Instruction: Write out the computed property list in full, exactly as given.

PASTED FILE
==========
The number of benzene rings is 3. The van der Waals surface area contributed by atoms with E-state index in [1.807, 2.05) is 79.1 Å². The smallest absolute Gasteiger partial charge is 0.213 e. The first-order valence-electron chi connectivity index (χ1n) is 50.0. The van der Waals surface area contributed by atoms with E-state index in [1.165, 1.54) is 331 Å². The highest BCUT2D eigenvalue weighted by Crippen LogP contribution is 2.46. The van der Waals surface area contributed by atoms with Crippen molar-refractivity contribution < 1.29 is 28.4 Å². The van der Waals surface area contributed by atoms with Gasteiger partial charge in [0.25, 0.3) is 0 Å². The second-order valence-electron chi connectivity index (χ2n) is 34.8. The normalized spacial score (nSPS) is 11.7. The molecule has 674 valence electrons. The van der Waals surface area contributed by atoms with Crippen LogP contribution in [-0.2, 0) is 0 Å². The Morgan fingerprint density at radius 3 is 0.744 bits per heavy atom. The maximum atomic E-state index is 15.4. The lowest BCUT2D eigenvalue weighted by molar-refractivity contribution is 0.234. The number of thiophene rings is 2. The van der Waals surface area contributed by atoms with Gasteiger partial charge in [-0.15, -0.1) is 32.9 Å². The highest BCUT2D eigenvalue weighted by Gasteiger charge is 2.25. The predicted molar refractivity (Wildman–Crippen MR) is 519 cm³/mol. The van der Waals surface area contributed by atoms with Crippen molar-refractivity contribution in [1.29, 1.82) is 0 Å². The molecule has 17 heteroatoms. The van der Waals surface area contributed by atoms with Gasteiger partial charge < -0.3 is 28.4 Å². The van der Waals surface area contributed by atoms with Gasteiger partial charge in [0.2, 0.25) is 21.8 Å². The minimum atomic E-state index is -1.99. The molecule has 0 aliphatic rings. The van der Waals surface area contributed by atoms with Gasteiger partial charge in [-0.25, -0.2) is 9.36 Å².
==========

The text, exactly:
The number of benzene rings is 3. The van der Waals surface area contributed by atoms with E-state index in [1.807, 2.05) is 79.1 Å². The smallest absolute Gasteiger partial charge is 0.213 e. The first-order valence-electron chi connectivity index (χ1n) is 50.0. The van der Waals surface area contributed by atoms with E-state index in [1.165, 1.54) is 331 Å². The highest BCUT2D eigenvalue weighted by Crippen LogP contribution is 2.46. The van der Waals surface area contributed by atoms with Crippen molar-refractivity contribution < 1.29 is 28.4 Å². The van der Waals surface area contributed by atoms with Gasteiger partial charge in [0.25, 0.3) is 0 Å². The second-order valence-electron chi connectivity index (χ2n) is 34.8. The normalized spacial score (nSPS) is 11.7. The molecule has 674 valence electrons. The van der Waals surface area contributed by atoms with Crippen LogP contribution in [-0.2, 0) is 0 Å². The Morgan fingerprint density at radius 3 is 0.744 bits per heavy atom. The maximum atomic E-state index is 15.4. The lowest BCUT2D eigenvalue weighted by molar-refractivity contribution is 0.234. The number of thiophene rings is 2. The van der Waals surface area contributed by atoms with Gasteiger partial charge in [-0.15, -0.1) is 32.9 Å². The highest BCUT2D eigenvalue weighted by Gasteiger charge is 2.25. The predicted molar refractivity (Wildman–Crippen MR) is 519 cm³/mol. The van der Waals surface area contributed by atoms with Crippen molar-refractivity contribution in [1.29, 1.82) is 0 Å². The molecule has 17 heteroatoms. The van der Waals surface area contributed by atoms with Gasteiger partial charge < -0.3 is 28.4 Å². The van der Waals surface area contributed by atoms with Gasteiger partial charge in [0.2, 0.25) is 21.8 Å². The minimum atomic E-state index is -1.99. The molecule has 0 aliphatic rings. The van der Waals surface area contributed by atoms with Gasteiger partial charge in [-0.25, -0.2) is 9.36 Å².